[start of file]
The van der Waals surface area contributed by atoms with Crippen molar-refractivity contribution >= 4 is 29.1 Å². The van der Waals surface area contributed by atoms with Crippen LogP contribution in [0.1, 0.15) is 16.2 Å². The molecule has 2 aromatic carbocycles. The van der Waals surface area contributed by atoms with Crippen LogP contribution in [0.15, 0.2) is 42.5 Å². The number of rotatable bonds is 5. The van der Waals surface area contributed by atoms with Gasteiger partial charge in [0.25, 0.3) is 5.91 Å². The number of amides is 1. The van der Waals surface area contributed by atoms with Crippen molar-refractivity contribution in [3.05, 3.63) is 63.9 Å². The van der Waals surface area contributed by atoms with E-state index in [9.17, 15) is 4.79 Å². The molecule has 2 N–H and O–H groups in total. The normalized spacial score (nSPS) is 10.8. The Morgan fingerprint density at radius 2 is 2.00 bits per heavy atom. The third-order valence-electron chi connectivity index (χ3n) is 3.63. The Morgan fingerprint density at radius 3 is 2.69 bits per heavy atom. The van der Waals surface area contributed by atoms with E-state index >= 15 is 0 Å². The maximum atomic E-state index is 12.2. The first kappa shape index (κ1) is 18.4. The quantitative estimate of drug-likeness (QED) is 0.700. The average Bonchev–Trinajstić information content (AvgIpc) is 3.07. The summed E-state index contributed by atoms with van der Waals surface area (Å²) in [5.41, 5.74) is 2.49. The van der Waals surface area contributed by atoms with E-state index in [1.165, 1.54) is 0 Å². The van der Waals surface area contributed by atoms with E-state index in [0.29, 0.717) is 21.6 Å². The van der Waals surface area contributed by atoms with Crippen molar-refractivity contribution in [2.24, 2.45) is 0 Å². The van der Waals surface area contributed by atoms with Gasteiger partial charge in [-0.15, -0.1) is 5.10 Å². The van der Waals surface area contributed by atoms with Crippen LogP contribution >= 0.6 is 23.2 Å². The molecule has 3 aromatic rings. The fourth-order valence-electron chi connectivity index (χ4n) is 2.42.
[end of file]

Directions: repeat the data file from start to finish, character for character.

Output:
The van der Waals surface area contributed by atoms with Crippen molar-refractivity contribution >= 4 is 29.1 Å². The van der Waals surface area contributed by atoms with Crippen LogP contribution in [0.1, 0.15) is 16.2 Å². The molecule has 2 aromatic carbocycles. The van der Waals surface area contributed by atoms with Crippen LogP contribution in [0.15, 0.2) is 42.5 Å². The number of rotatable bonds is 5. The van der Waals surface area contributed by atoms with Gasteiger partial charge in [0.25, 0.3) is 5.91 Å². The number of amides is 1. The van der Waals surface area contributed by atoms with Crippen molar-refractivity contribution in [3.05, 3.63) is 63.9 Å². The van der Waals surface area contributed by atoms with E-state index in [9.17, 15) is 4.79 Å². The molecule has 2 N–H and O–H groups in total. The normalized spacial score (nSPS) is 10.8. The Morgan fingerprint density at radius 2 is 2.00 bits per heavy atom. The third-order valence-electron chi connectivity index (χ3n) is 3.63. The Morgan fingerprint density at radius 3 is 2.69 bits per heavy atom. The van der Waals surface area contributed by atoms with E-state index >= 15 is 0 Å². The maximum atomic E-state index is 12.2. The first kappa shape index (κ1) is 18.4. The quantitative estimate of drug-likeness (QED) is 0.700. The average Bonchev–Trinajstić information content (AvgIpc) is 3.07. The summed E-state index contributed by atoms with van der Waals surface area (Å²) in [5.41, 5.74) is 2.49. The van der Waals surface area contributed by atoms with E-state index in [1.165, 1.54) is 0 Å². The van der Waals surface area contributed by atoms with E-state index in [0.29, 0.717) is 21.6 Å². The van der Waals surface area contributed by atoms with Crippen molar-refractivity contribution in [2.24, 2.45) is 0 Å². The van der Waals surface area contributed by atoms with Gasteiger partial charge in [-0.15, -0.1) is 5.10 Å². The van der Waals surface area contributed by atoms with Crippen LogP contribution >= 0.6 is 23.2 Å². The molecule has 3 aromatic rings. The fourth-order valence-electron chi connectivity index (χ4n) is 2.42.